As bad as Sony and the PS3 are doing, Microsoft has also had to downscale their volume expectations for Xbox 360 in the face of stiffened pricing and the dramatic success of the Wii.
Microsoft reduced its expectations for sales of Xbox 360 consoles by June 30, targeting 12 million units sold worldwide now instead of its earlier forecast of 13 million to 15 million. The company said it is now targeting profitability in its strategy.
The days of giveaways are over? This reminds me of the usual dilemma for a console maker. Ship a lot of units, or make a lot of money. In some ways, they go together. They need to move a lot of consoles in order to create the chance for profits from game sales later on. But if you ship too many consoles too early, you lose a lot of money on the hardware. You can dig a hole that you never get out of, as when Microsoft lost $3.8 billion on the first Xbox.
Clearly, the PlayStation 3 isn't taking away sales, as it is still in short supply and is even starting to accumulate on shelves. If you look at the Wii's momentum, it's threatening. If it continues, you can see that it's only a matter of time before Nintendo's installed base will grow bigger than the Xbox 360s. Moore says he has great admiration for what Nintendo has done.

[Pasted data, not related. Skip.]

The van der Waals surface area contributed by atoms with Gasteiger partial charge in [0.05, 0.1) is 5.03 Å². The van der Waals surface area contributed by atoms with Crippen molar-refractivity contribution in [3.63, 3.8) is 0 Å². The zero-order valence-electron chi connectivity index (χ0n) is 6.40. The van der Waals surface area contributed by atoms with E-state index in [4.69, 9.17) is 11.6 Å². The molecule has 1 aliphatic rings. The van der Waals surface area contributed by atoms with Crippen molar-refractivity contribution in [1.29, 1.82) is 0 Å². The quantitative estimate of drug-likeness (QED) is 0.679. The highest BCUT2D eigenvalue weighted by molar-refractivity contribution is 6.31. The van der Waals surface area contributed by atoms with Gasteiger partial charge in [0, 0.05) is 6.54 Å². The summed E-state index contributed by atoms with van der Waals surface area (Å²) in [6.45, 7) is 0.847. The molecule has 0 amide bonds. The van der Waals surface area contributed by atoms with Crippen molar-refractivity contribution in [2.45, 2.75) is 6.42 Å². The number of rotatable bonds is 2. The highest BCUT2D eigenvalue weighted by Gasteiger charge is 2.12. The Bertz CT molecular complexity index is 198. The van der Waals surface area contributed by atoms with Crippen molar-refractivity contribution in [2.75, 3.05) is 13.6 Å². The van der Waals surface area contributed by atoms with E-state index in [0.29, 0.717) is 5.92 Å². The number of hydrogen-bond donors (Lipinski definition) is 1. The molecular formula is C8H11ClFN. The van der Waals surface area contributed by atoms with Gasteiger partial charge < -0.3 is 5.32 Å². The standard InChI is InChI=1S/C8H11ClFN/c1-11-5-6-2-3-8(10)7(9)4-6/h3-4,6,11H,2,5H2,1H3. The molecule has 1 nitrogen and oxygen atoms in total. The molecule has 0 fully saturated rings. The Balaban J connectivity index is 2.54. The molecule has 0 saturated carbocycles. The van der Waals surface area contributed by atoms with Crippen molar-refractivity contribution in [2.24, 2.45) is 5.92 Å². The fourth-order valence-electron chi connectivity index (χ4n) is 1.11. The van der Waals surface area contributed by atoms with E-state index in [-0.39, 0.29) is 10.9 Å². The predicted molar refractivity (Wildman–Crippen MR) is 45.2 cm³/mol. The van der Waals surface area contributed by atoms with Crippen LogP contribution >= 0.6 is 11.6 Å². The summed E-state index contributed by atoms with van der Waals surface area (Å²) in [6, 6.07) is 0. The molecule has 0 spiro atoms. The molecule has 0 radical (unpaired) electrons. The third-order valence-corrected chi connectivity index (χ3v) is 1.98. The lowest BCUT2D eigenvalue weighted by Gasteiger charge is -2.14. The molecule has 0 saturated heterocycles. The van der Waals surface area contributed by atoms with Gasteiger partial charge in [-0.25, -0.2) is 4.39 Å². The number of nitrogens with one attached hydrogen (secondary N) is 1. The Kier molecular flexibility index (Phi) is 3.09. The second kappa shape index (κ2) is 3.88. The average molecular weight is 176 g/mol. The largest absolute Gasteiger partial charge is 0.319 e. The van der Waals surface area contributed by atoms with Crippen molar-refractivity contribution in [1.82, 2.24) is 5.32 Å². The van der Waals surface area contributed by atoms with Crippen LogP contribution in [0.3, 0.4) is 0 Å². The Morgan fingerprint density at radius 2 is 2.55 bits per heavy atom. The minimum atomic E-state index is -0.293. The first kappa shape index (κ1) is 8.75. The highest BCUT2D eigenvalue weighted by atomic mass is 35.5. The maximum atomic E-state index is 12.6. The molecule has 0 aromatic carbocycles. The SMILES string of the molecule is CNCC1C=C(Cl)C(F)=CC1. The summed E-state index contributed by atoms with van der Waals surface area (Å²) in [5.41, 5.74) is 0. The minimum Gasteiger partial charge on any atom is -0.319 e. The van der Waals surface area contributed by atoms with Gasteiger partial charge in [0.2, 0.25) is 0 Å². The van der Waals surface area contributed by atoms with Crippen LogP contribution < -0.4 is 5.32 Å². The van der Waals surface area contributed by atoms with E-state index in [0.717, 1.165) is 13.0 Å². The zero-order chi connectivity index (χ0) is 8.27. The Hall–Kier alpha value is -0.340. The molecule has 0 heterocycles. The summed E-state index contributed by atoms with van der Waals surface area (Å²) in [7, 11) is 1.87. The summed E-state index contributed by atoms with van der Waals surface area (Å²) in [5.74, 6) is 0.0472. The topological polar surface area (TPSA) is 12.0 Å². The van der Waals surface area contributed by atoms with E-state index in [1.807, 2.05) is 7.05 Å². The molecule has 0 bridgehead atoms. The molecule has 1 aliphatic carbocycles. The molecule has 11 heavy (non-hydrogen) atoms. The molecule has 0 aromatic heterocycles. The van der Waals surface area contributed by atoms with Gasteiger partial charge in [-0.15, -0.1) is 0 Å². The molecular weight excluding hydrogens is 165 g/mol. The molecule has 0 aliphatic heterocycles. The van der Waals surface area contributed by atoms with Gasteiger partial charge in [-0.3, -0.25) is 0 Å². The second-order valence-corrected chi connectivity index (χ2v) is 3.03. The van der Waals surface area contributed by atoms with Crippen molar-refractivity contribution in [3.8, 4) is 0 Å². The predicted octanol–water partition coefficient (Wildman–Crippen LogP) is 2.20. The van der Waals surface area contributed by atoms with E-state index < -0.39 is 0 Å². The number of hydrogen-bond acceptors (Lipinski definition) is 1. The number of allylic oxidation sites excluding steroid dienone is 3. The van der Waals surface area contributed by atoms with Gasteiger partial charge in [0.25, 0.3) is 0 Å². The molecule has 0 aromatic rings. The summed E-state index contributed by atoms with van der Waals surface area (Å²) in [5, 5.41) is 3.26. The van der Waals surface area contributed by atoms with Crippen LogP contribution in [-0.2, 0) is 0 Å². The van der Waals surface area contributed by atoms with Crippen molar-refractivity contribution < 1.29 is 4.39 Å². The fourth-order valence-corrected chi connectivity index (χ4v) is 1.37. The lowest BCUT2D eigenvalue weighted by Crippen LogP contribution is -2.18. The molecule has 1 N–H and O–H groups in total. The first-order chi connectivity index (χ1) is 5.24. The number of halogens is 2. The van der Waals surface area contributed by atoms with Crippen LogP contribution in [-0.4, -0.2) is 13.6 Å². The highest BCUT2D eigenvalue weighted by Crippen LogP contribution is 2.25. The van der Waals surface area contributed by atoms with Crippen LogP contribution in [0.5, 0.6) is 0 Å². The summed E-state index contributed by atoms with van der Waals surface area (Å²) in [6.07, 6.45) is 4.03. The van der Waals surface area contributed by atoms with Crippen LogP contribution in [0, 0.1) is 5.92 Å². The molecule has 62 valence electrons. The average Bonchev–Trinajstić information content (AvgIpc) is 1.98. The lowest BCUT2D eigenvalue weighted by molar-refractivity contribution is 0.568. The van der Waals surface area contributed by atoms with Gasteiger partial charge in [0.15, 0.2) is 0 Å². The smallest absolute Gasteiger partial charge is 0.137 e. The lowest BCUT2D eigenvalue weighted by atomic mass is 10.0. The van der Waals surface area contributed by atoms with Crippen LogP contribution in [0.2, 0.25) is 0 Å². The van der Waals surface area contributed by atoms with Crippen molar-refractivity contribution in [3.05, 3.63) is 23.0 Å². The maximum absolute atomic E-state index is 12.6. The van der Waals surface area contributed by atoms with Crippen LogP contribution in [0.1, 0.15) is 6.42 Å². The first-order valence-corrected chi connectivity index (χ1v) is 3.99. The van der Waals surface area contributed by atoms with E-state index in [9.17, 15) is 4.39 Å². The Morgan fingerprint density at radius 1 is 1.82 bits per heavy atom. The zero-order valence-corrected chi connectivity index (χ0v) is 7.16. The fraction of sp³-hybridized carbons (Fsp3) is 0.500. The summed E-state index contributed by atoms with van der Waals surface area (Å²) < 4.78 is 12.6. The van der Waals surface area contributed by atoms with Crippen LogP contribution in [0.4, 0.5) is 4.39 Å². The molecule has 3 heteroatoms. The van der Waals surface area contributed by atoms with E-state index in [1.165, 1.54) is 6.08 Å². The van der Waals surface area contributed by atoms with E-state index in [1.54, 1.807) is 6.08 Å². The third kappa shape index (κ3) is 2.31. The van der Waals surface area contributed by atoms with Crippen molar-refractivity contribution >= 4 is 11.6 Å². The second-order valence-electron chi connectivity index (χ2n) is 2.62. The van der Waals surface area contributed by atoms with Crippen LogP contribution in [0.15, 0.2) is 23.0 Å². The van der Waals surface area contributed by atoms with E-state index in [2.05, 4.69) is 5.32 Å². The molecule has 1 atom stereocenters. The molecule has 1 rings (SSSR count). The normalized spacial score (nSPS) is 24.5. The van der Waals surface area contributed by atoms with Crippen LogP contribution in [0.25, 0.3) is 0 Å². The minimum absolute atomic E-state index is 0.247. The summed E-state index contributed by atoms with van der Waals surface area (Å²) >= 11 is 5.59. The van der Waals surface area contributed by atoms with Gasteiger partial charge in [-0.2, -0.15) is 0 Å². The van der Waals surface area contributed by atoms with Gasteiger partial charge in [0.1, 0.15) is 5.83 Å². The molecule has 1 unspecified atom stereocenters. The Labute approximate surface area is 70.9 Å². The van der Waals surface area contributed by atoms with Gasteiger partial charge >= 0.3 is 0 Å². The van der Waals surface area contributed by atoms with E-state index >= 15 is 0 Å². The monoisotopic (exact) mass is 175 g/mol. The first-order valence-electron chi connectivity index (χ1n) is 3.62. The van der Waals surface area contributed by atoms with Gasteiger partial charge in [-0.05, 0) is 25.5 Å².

Microsoft's downsizing of its expectations should be viewed in context of Nintendo's continued confidence. Nintendo announced yesterday that it sold 3.2 million Wii consoles by the end of Dec. 31. That was a far stronger showing than either Sony or Microsoft had with their first-season launches. Nintendo missed its 4 million unit target, but still expects to hit 6 million worldwide by March 31. The DS and software are selling so well that Nintendo has already hit its 1-year profit goal in the first nine months of its fiscal year.
With PS3 in extremis and Xbox 360 volume targets down by 10-15%, EA better get its Nintendo strategy right - or else. Even at $50 EA is trading at a massive P/E, one that certainly warrants scrutiny given the near and medium-term risks to their growth prospects.